# A* Search

Implementing single-pair shortest path search.1

## Learning Goals

• Apply the graph solver design pattern.

Graph algorithms are typically implemented as separate graph solver classes. This allows the graph solver to maintain its own state (such as `distTo` and `edgeTo` maps) without interfering or modifying the graph data. In this assignment, we act as a client of the `AStarGraph` API to implement the A* search algorithm.

• Debug a graph algorithm involving multiple data structures.

A* search relies on maintaining a priority queue and multiple maps to determine which vertex to visit next. Implementing and, moreover, debugging this algorithm gives us experience working with more complex systems that have multiple interacting components, each of which maintain a small slice of information about the overall computational process.

## Getting Started

Pull the `skeleton` and `data` repositories to get the `astar` assignment. After you update the skeleton code, you can right click on the `data/` folder, and then click pull.

## AStarGraph

Problems to be solved by your AI will be provided in the form a graph. More specifically, they will be given as a class that implements the `AStarGraph` interface, which is an API for the single-pair shortest path problem.

The interface has only two methods: one to return a list of all outgoing edges from a given vertex, and another to return the estimated distance between any two vertices. In lecture, this estimate was called a heuristic.

Perhaps surprisingly, this simple interface captures a huge swath of real-world problems, including various puzzles that we’ll explore in this homework, as well as the route navigation directions for HuskyMaps.

Recall that the A* algorithm requires that we start with a priority queue that contains every possible vertex. In practice, this can be difficult to achieve due to the memory limits of real computers. Even a simple problem like the 15 puzzle has trillions of possible configurations—far more than we could ever fit into a regular computer’s memory. (For reference, 1 gigabyte is only 1 billion bytes; you’d need tens of terabytes just to store all these configurations.)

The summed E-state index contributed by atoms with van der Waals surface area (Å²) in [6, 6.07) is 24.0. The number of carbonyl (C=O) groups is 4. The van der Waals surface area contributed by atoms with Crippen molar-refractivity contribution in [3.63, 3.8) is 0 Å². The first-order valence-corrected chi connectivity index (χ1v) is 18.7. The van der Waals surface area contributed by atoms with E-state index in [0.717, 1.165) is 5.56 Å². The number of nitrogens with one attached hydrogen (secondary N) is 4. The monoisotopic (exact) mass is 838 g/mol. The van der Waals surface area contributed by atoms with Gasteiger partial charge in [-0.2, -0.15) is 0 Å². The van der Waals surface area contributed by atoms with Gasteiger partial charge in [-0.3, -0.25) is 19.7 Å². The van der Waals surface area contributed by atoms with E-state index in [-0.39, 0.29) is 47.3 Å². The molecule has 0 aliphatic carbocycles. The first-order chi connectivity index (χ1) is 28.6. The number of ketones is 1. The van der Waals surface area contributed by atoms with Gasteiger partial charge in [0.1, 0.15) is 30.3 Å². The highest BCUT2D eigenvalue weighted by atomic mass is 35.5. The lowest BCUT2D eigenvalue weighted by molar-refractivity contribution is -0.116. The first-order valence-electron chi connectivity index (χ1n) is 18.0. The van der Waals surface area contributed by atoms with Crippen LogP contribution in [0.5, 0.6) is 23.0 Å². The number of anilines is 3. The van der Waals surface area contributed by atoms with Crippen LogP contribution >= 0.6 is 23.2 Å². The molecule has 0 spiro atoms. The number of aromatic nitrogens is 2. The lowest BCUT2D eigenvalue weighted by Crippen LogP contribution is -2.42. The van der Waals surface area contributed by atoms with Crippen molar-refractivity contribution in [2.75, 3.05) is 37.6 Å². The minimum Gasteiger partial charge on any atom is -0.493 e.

To save memory, we will implement a different version of A* search with one fundamental difference. Instead of starting with all vertices in the priority queue, we’ll start with only the start vertex in the priority queue.

This necessitates that we also change our relaxation operation. In the version from lecture, a successful relaxation operation updated the priority of the target vertex, but never added anything new. Now that the priority queue starts off mostly empty, a successful relaxation must add the target vertex if it is not already in the priority queue.

Explore the A* vs. Memory Optimized A* Demo2.

Note
In the lecture version, once a vertex was removed from the priority queue, it was gone forever. This meant that each vertex was visited at most one time. In this new version of A*, the algorithm can theoretically revisit the same vertex many times.

Even with this optimization, some A* problems are so hard that they can take billions of years and terabytes of memory to solve. If the algorithm takes longer than some timeout value to find the goal vertex, the algorithm should stop running and report that a solution was unable to be found.

## AStarSolver

Implement an `AStarSolver` class that implements the `ShortestPathsSolver` interface.

### Tips

Since `AStarGraph<Vertex>` uses a generic type for vertices, the input graph’s vertices may be a reference type. Thus, make sure to use the `equals` method whenever you want to compare two vertices for equality.